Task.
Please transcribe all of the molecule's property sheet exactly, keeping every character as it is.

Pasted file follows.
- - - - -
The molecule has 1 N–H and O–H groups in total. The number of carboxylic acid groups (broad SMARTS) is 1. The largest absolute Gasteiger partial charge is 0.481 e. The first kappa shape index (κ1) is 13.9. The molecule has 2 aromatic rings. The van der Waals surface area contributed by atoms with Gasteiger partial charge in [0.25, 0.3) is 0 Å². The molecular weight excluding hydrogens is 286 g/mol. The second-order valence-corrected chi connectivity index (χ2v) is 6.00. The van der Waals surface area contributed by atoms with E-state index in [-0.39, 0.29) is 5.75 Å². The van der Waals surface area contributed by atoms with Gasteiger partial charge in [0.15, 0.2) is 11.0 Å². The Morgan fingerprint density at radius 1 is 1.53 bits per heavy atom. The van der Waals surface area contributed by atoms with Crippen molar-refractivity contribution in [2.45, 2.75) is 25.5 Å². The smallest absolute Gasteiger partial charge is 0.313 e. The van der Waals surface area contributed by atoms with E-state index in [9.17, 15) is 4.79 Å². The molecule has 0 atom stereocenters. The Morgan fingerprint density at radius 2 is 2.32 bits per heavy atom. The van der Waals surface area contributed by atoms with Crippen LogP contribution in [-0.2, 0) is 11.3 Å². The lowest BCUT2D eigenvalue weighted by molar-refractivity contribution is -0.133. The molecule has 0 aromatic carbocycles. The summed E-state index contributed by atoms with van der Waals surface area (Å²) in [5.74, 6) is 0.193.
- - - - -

The molecule has 1 N–H and O–H groups in total. The number of carboxylic acid groups (broad SMARTS) is 1. The largest absolute Gasteiger partial charge is 0.481 e. The first kappa shape index (κ1) is 13.9. The molecule has 2 aromatic rings. The van der Waals surface area contributed by atoms with Gasteiger partial charge in [0.25, 0.3) is 0 Å². The molecular weight excluding hydrogens is 286 g/mol. The second-order valence-corrected chi connectivity index (χ2v) is 6.00. The van der Waals surface area contributed by atoms with E-state index in [-0.39, 0.29) is 5.75 Å². The van der Waals surface area contributed by atoms with Gasteiger partial charge in [0.15, 0.2) is 11.0 Å². The Morgan fingerprint density at radius 1 is 1.53 bits per heavy atom. The van der Waals surface area contributed by atoms with Crippen molar-refractivity contribution in [2.45, 2.75) is 25.5 Å². The smallest absolute Gasteiger partial charge is 0.313 e. The van der Waals surface area contributed by atoms with E-state index in [9.17, 15) is 4.79 Å². The molecule has 0 atom stereocenters. The Morgan fingerprint density at radius 2 is 2.32 bits per heavy atom. The van der Waals surface area contributed by atoms with Crippen LogP contribution in [-0.2, 0) is 11.3 Å². The lowest BCUT2D eigenvalue weighted by molar-refractivity contribution is -0.133. The molecule has 0 aromatic carbocycles. The summed E-state index contributed by atoms with van der Waals surface area (Å²) in [5.74, 6) is 0.193.